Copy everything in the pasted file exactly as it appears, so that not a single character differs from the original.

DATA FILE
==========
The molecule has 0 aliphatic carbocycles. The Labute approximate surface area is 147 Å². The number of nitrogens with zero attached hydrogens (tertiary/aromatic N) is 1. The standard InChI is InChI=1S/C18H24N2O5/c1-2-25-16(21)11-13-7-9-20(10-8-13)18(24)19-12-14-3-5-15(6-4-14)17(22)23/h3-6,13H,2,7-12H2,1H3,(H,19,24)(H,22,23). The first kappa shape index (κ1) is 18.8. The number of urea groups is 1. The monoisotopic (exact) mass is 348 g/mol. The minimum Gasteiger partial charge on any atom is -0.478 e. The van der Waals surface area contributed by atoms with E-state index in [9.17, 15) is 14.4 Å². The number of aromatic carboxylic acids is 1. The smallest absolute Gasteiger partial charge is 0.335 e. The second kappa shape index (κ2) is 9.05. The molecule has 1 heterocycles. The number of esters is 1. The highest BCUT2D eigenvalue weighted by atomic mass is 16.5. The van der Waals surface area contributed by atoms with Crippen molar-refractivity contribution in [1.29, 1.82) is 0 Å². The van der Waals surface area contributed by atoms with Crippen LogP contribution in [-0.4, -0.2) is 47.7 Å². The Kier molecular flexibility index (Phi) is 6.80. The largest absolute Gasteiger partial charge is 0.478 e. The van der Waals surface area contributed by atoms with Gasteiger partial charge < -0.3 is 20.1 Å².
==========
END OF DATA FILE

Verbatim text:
The molecule has 0 aliphatic carbocycles. The Labute approximate surface area is 147 Å². The number of nitrogens with zero attached hydrogens (tertiary/aromatic N) is 1. The standard InChI is InChI=1S/C18H24N2O5/c1-2-25-16(21)11-13-7-9-20(10-8-13)18(24)19-12-14-3-5-15(6-4-14)17(22)23/h3-6,13H,2,7-12H2,1H3,(H,19,24)(H,22,23). The first kappa shape index (κ1) is 18.8. The number of urea groups is 1. The monoisotopic (exact) mass is 348 g/mol. The minimum Gasteiger partial charge on any atom is -0.478 e. The van der Waals surface area contributed by atoms with E-state index in [9.17, 15) is 14.4 Å². The number of aromatic carboxylic acids is 1. The smallest absolute Gasteiger partial charge is 0.335 e. The second kappa shape index (κ2) is 9.05. The molecule has 1 heterocycles. The number of esters is 1. The highest BCUT2D eigenvalue weighted by atomic mass is 16.5. The van der Waals surface area contributed by atoms with Crippen molar-refractivity contribution in [1.29, 1.82) is 0 Å². The van der Waals surface area contributed by atoms with Crippen LogP contribution in [-0.4, -0.2) is 47.7 Å². The Kier molecular flexibility index (Phi) is 6.80. The largest absolute Gasteiger partial charge is 0.478 e. The van der Waals surface area contributed by atoms with Gasteiger partial charge < -0.3 is 20.1 Å².